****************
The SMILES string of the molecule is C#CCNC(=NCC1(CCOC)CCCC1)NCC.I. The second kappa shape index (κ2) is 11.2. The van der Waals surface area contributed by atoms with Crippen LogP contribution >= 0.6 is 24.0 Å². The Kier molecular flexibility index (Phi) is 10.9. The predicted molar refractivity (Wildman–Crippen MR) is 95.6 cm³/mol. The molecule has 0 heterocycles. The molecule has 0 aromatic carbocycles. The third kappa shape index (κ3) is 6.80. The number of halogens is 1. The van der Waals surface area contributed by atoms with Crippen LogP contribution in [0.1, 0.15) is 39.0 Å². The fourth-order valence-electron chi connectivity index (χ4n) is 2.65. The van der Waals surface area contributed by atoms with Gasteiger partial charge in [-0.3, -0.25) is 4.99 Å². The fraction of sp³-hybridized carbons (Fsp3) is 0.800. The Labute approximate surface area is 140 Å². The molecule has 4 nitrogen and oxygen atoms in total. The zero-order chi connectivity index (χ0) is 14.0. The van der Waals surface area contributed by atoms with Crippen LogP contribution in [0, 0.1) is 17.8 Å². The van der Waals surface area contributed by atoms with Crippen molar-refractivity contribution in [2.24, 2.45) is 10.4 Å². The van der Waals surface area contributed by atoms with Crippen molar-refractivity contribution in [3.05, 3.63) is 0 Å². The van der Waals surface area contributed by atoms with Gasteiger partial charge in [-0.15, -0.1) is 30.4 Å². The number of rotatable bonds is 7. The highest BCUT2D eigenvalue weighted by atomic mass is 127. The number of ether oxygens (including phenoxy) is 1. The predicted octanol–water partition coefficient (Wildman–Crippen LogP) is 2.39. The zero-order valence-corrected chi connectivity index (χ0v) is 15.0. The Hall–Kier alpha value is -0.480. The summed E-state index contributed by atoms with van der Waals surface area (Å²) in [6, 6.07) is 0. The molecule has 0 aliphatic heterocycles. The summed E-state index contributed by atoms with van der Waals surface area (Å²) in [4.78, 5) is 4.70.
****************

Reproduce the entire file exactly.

The SMILES string of the molecule is C#CCNC(=NCC1(CCOC)CCCC1)NCC.I. The second kappa shape index (κ2) is 11.2. The van der Waals surface area contributed by atoms with Crippen LogP contribution >= 0.6 is 24.0 Å². The Kier molecular flexibility index (Phi) is 10.9. The predicted molar refractivity (Wildman–Crippen MR) is 95.6 cm³/mol. The molecule has 0 heterocycles. The molecule has 0 aromatic carbocycles. The third kappa shape index (κ3) is 6.80. The number of halogens is 1. The van der Waals surface area contributed by atoms with Crippen LogP contribution in [0.1, 0.15) is 39.0 Å². The fourth-order valence-electron chi connectivity index (χ4n) is 2.65. The van der Waals surface area contributed by atoms with Gasteiger partial charge in [-0.3, -0.25) is 4.99 Å². The fraction of sp³-hybridized carbons (Fsp3) is 0.800. The Labute approximate surface area is 140 Å². The molecule has 4 nitrogen and oxygen atoms in total. The zero-order chi connectivity index (χ0) is 14.0. The van der Waals surface area contributed by atoms with Crippen LogP contribution in [0, 0.1) is 17.8 Å². The van der Waals surface area contributed by atoms with Crippen molar-refractivity contribution in [2.24, 2.45) is 10.4 Å². The van der Waals surface area contributed by atoms with Crippen molar-refractivity contribution in [3.05, 3.63) is 0 Å². The van der Waals surface area contributed by atoms with Gasteiger partial charge in [-0.15, -0.1) is 30.4 Å². The number of rotatable bonds is 7. The highest BCUT2D eigenvalue weighted by atomic mass is 127. The number of ether oxygens (including phenoxy) is 1. The predicted octanol–water partition coefficient (Wildman–Crippen LogP) is 2.39. The zero-order valence-corrected chi connectivity index (χ0v) is 15.0. The Hall–Kier alpha value is -0.480. The summed E-state index contributed by atoms with van der Waals surface area (Å²) in [6, 6.07) is 0. The molecule has 0 aliphatic heterocycles. The summed E-state index contributed by atoms with van der Waals surface area (Å²) in [4.78, 5) is 4.70.